|Publication number||US7632394 B2|
|Application number||US 11/807,436|
|Publication date||Dec 15, 2009|
|Filing date||May 29, 2007|
|Priority date||May 29, 2007|
|Also published as||CA2612343A1, CA2612343C, US8052946, US20080299019, US20100215554, WO2008150570A1|
|Publication number||11807436, 807436, US 7632394 B2, US 7632394B2, US-B2-7632394, US7632394 B2, US7632394B2|
|Inventors||Shyam V. Dighe, Mark Anthony Montemurro, Richard Dale Bower, Aleksandr Gorodetsky, Mark F. Darr, Ivan A. Martorell|
|Original Assignee||Westinghouse Plasma Corporation|
|Export Citation||BiBTeX, EndNote, RefMan|
|Patent Citations (21), Non-Patent Citations (2), Referenced by (14), Classifications (19), Legal Events (2)|
|External Links: USPTO, USPTO Assignment, Espacenet|
The invention relates generally to treatment of high molecular weight hydrocarbons to yield lower molecular weight hydrocarbons, such as upgrading heavy oils to light oils.
This background is presented merely to give a brief general orientation.
Petroleum refining (or “cracking” or “fractionating”) is a long established and vast field of art encompassing a variety of techniques to treat oil initially recovered from the earth to produce lighter weight hydrocarbons generally more suitable for purposes such as heating oil and gasoline. A drive for innovative techniques in this field is heightened by, for example, expectations of less abundant future availability of more readily refined light, sweet crude petroleum compared to heavier petroleum from the ground and the increasing interest in techniques for facilitating production of readily useful oil from less conventional sources such as tar sands and oil shale.
Another body of materials treatment technology exists using a plasma fired cupola (sometimes referred to as a “plasma gasification reactor” or “PGR”) in pyrolytic processes to derive more useful materials from what otherwise might be waste material. Just a few examples of the practical application of this general technology are briefly described, for example, by Shyam V. Dighe in an article entitled, “Westinghouse Plasma-Fired Processes for Treatment of Industrial Wastes” in Iron and Steel Engineer, January 1992, pp. 44-48, where the plasma cupola technology is discussed in connection with a wide range of materials including, for example, fragmented scrap metal, hazardous waste, shredded computer hardware, and landfill material. Some applications develop useful material, e.g., metals such as iron, and, or independently, vitrify undesirable waste for easier disposition. Additional thermal plasma system processes that have been previously used or proposed include gas reforming such as is described in Industrial Plasma Torch Systems, Westinghouse Plasma Corporation, Descriptive Bulletin 27-501, published in or by 2005. There it is mentioned that virtually any fuel source (gas, oil, coal or others) can be thermally reformed by the intense heat produced by plasma torches.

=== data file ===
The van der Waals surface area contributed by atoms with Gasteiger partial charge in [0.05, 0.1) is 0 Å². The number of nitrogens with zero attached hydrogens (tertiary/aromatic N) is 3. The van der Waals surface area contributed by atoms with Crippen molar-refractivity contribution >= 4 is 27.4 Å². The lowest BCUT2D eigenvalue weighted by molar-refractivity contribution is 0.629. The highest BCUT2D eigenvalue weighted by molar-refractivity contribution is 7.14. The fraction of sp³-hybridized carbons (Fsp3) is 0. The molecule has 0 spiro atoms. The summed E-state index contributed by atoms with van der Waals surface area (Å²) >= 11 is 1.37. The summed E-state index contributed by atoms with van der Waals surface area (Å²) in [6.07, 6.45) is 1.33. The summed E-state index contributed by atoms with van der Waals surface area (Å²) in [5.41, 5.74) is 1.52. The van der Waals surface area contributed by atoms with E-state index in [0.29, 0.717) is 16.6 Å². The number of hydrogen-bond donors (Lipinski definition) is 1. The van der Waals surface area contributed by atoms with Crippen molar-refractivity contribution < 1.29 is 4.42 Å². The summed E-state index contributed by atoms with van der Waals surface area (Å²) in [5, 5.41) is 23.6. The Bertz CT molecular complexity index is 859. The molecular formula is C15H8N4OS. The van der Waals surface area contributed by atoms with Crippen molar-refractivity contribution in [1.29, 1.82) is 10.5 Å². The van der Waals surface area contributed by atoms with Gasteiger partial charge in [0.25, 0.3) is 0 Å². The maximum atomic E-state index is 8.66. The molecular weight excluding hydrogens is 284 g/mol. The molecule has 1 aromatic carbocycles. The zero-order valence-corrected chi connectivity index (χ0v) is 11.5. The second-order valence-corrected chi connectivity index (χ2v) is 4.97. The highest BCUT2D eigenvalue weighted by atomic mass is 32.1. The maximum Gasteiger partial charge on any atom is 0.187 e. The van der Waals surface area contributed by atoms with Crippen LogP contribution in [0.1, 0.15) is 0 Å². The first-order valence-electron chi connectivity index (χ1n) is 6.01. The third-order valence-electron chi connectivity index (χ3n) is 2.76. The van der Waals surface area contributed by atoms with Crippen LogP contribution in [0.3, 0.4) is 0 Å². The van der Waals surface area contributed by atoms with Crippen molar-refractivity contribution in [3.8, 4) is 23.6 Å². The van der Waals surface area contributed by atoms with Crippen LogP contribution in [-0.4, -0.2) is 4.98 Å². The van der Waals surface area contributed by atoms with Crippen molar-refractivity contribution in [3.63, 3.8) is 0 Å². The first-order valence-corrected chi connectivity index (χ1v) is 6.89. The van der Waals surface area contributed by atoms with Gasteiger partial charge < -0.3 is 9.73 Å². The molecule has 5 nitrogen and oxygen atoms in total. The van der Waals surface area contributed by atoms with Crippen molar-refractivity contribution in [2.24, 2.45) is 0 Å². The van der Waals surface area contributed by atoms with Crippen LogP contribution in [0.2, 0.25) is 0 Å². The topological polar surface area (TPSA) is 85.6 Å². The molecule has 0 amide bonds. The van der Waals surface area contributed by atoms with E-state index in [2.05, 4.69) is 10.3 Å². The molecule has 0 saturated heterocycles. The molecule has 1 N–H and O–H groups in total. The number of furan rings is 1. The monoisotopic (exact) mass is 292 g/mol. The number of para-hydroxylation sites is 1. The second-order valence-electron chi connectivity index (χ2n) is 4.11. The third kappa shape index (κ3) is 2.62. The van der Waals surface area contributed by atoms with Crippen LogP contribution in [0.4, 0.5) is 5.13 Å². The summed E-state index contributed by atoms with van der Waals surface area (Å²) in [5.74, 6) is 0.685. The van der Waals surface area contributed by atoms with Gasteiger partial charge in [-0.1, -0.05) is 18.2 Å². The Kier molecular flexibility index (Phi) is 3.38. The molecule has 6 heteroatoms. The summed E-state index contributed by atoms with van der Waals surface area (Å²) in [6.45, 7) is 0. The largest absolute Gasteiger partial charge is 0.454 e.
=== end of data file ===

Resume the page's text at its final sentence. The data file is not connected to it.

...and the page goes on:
The present invention is generally directed to systems and processes that draw on, modify, and adapt the known art relating to PGRs in innovative ways for treating hydrocarbons such as the heavy oils to produce lighter oils.
The following description includes example embodiments of such systems and processes.
The carbonaceous bed 12 can be of known constituents (e.g., including fragmented coke (such as either foundry coke or petroleum coke) or mixed coke and coal). Just for example, the vessel 10 can be about 10-12 meters high and the section with the bed 12 can have an inner diameter of about 3-4 meters; the bed 12 itself having a depth of about 1-4 meters. By way of further example, the bed 12 can be of particles or fragments with an average diameter of about 5 cm. to 10 cm.; this provides an ample reactive surface area while allowing flow of supplied materials and products of reactions.